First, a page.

Adapt, Don’t Fight Climate Change

The Dutch solution to floods: live with water, don’t fight it. The same thing applies to climate change.

Recently visiting again in the Netherlands, I was reminded that adapting is the only way to contend with natural forces. Praying or paying indulgences like carbon taxes does not stop nature, so we humans must prepare for the most probable extremes that can come our way.

Top-down, global initiatives like the IPCC and the Paris Accord are called “Mitigation”, an attempt to prevent warming of temperatures by reducing fossil fuel emissions. In fact, the 1 degree Celsius warming over the past 150 years has been a blessing for human civilization, and a further 1 degree will also be beneficial.

It was warmer than now in the Medieval Warm Period, warmer still in the Roman Warm Period, and warmest of all in the Minoan Warm Period.  Before that was the Holocene Optimum lasting many centuries with still higher temperatures.  Evidence indicates that 7000 years ago the Sahara desert was a savannah with several large lakes.  Human life and the biosphere prosper in warm ages, and we are presently sub-optimal. Cold is the greatest threat to the biosphere and the longer term trend is in that direction.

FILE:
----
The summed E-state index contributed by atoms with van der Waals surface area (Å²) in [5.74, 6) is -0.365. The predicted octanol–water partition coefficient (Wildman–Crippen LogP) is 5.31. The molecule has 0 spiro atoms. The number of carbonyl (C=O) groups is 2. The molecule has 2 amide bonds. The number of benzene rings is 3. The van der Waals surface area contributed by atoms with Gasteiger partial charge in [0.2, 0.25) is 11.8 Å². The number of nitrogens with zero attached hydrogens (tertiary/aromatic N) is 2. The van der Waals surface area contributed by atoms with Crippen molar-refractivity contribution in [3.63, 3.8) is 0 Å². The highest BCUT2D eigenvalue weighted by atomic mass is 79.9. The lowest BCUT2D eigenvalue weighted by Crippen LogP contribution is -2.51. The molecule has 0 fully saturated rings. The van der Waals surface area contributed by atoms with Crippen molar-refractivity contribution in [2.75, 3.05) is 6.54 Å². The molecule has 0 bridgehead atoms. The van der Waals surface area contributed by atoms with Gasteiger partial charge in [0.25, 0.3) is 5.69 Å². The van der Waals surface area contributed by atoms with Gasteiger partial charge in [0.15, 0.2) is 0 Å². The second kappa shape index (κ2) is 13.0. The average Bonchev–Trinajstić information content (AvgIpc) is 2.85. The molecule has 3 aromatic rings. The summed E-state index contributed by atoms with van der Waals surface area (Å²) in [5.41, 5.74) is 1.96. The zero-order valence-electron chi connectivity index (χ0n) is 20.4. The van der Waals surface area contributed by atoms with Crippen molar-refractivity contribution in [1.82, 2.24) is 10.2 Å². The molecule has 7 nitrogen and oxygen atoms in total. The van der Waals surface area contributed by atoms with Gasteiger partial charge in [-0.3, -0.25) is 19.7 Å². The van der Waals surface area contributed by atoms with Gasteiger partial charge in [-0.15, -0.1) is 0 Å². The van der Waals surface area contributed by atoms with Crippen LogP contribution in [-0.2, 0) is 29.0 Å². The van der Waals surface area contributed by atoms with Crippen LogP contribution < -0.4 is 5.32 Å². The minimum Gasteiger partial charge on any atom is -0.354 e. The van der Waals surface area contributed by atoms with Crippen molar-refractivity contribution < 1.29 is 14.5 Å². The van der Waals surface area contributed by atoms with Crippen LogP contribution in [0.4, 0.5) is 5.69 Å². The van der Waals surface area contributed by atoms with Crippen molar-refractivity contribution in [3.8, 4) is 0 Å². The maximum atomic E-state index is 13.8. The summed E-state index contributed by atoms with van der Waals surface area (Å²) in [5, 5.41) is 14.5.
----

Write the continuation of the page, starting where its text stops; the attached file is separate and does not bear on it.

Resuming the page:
Even in the unlikely event that the Paris Accord results in lowering emissions, it is additionally uncertain how temperatures will be affected. It is rational to argue that we should burn more fossil fuels if we are sure that warming will result.

In any case, leaders and alarmists have in the past repeatedly declared deadlines for stopping climate change (oh, what hubris). With Trump’s election there is now the opportunity for rational climate policy. History shows us that there will be future periods both warmer and colder than the present, and prudent policy makers should prepare for both.

Trump and his advisers should not cede the high ground to climatists. Instead this administration should announce that it is serious about protecting the American people against future climate extremes, especially the cold.

The US has been blessed recently with tranquility instead of typical levels of hurricanes and tornadoes. That can not be expected to continue, and the first priority is to rebuild a robust infrastructure, suitable to at least confront a return of 1950’s weather. I am pleased to see PE Trump already talking about this.

The second key to adapting is ensuring reliable and affordable energy. It is now obvious that electrical power grids are crippled by shackling them with intermittent, expensive feed-ins from windmills and solar panels. Rational energy policy will rely on clean coal, nuclear and hydro for electricity, oil and gas for transportation, with various other energy sources added on when and where they make economic sense. It appears Trump’s advisers are also on top of this priority.